3. What a sad post…because it’s true for all of us! 😦 We’re starting to realize that the peak of our health was a couple years ago. A good run every other day used to be all I needed. Now it’s some sort of exercise every day (which I still don’t do enough of), and eating healthier. Eating healthy is not all it’s cracked up to be. I read the books that say, “I felt so good, and the vegetables tasted so fresh, that I never wanted another hamburger!” Well, hamburgers, maybe, but you’ll never hear anyone saying that about a cheese enchilada.

    So no, we’re not moving two sizes up, but it’s just the fact that we’re moving up at all that’s sad. And that every time I have a cheese enchilada, I feel a slight twinge of guilt. I hate having to think about what I’m eating.

    Ooh! I just thought of the solution! Move to France! The French are in very good health, and they eat whatever they want!

  4. South Beach doesn’t work? Do you mean you didn’t lose weight on it or you didn’t like their food?

    The only way I was able to survive dieting was by letting myself have one cheat meal a week. Every other meal was healthy and if it wasn’t, I couldn’t have my cheat meal. A cheat meal was often a time out with friends or a night at a friend’s house when I wasn’t sure what would be on the menu. It kept me looking forward to those cheat meals and motivated to stay on track with the rest of my meals.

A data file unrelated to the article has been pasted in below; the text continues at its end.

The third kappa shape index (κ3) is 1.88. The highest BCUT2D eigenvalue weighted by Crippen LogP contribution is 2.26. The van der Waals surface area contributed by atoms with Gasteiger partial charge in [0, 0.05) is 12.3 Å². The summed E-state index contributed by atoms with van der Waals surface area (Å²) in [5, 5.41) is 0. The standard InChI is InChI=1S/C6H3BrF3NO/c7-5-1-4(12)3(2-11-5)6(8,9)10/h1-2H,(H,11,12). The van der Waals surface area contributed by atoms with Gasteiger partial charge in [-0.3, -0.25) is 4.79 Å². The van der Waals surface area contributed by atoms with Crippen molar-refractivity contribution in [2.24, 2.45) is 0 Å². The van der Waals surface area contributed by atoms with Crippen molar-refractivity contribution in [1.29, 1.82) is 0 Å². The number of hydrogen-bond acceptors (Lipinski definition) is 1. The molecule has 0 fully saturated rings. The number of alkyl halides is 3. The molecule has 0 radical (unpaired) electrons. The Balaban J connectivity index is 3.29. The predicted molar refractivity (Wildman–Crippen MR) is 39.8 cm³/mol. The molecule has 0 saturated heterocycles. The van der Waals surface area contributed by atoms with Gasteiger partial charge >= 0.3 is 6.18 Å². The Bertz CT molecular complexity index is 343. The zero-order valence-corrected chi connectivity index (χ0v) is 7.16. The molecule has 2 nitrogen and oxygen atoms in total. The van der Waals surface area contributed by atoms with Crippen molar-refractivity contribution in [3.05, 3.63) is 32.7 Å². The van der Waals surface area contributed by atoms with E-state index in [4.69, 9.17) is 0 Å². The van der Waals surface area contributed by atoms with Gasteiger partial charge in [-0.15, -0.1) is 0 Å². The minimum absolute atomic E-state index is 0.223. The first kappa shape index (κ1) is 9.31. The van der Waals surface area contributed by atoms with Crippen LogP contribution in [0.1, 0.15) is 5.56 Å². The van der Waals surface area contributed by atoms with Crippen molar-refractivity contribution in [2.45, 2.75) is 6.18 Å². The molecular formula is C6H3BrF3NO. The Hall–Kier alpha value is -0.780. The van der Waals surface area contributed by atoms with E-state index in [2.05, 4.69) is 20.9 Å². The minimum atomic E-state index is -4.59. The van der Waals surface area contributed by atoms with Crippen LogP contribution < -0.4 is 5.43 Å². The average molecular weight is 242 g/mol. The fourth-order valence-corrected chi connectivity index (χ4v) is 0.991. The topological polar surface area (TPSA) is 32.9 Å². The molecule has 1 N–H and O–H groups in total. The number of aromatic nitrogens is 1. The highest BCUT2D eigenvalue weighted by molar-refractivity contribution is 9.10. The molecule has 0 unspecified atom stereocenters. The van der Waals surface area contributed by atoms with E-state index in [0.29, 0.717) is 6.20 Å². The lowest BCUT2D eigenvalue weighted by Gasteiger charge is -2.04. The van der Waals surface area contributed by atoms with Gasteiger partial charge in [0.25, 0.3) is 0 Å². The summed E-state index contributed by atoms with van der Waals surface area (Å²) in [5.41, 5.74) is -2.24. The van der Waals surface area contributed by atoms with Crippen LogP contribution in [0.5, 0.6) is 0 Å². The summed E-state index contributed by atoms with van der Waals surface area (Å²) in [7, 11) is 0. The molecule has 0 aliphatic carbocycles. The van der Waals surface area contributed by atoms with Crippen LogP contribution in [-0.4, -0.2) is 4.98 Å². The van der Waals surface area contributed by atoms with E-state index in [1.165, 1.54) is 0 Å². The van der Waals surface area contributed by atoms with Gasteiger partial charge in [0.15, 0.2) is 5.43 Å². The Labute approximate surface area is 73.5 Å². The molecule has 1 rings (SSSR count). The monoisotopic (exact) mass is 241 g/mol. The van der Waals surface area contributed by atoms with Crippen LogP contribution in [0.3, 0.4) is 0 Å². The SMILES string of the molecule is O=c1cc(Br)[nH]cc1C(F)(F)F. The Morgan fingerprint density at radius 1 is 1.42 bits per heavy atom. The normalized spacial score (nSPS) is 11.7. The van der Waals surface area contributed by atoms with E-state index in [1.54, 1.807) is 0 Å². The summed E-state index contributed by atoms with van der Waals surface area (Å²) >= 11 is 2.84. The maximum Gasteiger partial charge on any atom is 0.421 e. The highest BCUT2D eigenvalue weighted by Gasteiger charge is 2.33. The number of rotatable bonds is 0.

I’m right there with ya, sister. Feeling the pudge, dreading the resolution to eat better. Guess we’ll be having healthy snacks at Life Group?

  5. The only “diet” Sheldon and I have ever stuck with was Weight Watchers. The reason is because, like Karen said, you can have “cheat meals.” And you can still eat whatever you want, just in moderation. You also get points back if you exercise, which means more food!

    We’re still technically on WW, but we haven’t been to a meeting in about a month. It’s still do-able without the meetings, as long as you have support. I can give you the info about it if you want to try it.

  6. I’m glad to hear that I am not alone!

    The French solution is portion control, right? Isn’t that what the book says? If I remember correctly…we are supposed to savor each bite and NEVER eat on the run. Then you eat less and enjoy more. But I think people walk their feet off in France, too. That might have something to do with it.

  7. I wish we lived somewhere where we could walk everywhere. Of course, I guess it’s a bummer on days like today. But seriously… I wouldn’t mind the subway ride, either. Listen to my ipod or read, not have to drive. If I lived in a big city, I’d probably not want to drive in it anyway!

  8. @Lindsey: You’re right. The French have 1) portion control, 2) big meal at lunch instead of dinner, 3) long meals (no cramming), and 4) lots of walking. Basically slow down and forgo driving, two things that aren’t options for a teacher with a 20 minute lunch break. Maybe figure out how to get your conference period right after lunch…. 🙂

  9. The New Employee 15… definitely some merit to that. When I started at my job, I worked in Gatesville, ate at greasy spoon restaurants a lot, and of course, sat at a desk all day. I probably gained 20 pounds that first summer. (I was also slightly depressed because my friends were playing for the summer while I was working. Darn thing about graduating early.)

    The following year, I decided to diet and was able to get the 20 lbs. off. Since then, I’ve probably gained 10 of them back, so I’d like to get that off again this year. My pants still fit, but quite snugly.

    I am typing this while I’m eating a piece of peanut butter fudge. Guess that’ll have to change. 😦